The relationships we have with others can make us feel like we’re on top of the world, but they can also drag us down. If things aren’t going well with your partner, or there is tension between family members, it can make you unhappy, and uneasy. Sometimes, it’s good to argue and get your thoughts and feelings out, but it’s unhealthy to be fighting all the time. You have to take the rough with the smooth, but the highs should always outweigh the lows. If you’re having trouble in your relationship, try and identify what’s gone wrong, and work on finding solutions if you both want to move forward. In some cases, relationships are worth battling for, but in others, it’s better for both parties to call it a day and try and move on. Not everyone you meet will be a perfect match, but that doesn’t mean you won’t ever find ‘the one.’ Sometimes, we click with others, and sometimes and we don’t. If you’re having difficulties with family members, try and talk about the situation, and be open and honest with each other. For most of us, family is our priority, and there’s almost always a solution to a problem. It may take time, but hopefully, you’ll get there if you listen to each other and you’re prepared to compromise.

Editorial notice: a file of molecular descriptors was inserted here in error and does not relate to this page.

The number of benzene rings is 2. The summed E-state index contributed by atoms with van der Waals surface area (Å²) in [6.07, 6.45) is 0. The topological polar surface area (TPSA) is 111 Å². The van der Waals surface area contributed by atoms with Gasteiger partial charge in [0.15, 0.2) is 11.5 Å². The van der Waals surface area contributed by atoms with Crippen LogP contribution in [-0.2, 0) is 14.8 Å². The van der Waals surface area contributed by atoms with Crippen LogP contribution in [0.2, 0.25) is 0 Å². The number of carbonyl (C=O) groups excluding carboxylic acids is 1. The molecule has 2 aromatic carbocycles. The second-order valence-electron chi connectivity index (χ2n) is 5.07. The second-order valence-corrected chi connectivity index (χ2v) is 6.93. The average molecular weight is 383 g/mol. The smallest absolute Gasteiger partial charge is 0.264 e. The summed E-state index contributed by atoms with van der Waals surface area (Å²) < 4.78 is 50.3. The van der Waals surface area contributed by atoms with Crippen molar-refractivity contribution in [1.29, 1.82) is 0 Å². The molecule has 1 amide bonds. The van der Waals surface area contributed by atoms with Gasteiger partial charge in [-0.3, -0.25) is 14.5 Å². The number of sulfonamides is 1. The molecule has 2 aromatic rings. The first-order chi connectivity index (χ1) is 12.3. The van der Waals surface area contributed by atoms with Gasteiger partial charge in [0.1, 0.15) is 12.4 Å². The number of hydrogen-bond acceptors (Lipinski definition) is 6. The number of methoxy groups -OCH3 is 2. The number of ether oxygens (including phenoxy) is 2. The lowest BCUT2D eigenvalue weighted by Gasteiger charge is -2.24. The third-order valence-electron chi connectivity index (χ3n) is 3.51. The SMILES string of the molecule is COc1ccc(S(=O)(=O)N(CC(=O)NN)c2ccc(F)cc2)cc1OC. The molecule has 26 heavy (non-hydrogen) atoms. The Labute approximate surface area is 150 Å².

Time is an increasingly valuable commodity for many of us. When you’re young, hours seem to last for days. When you get older, days fly by in a flash, and before you know it, years have passed. Time, or more appropriately, a lack of time, can stress us out because we feel like we’ve got too much to do and not enough hours in the day. If you’ve got work all day, and then you’ve got children or an elderly relative to look after, as well as trying to tidy the house, get to the gym and spend time with friends, there’s a lot to pack into a short space of time. Life can get very busy, and it can pass us by without us really thinking about it.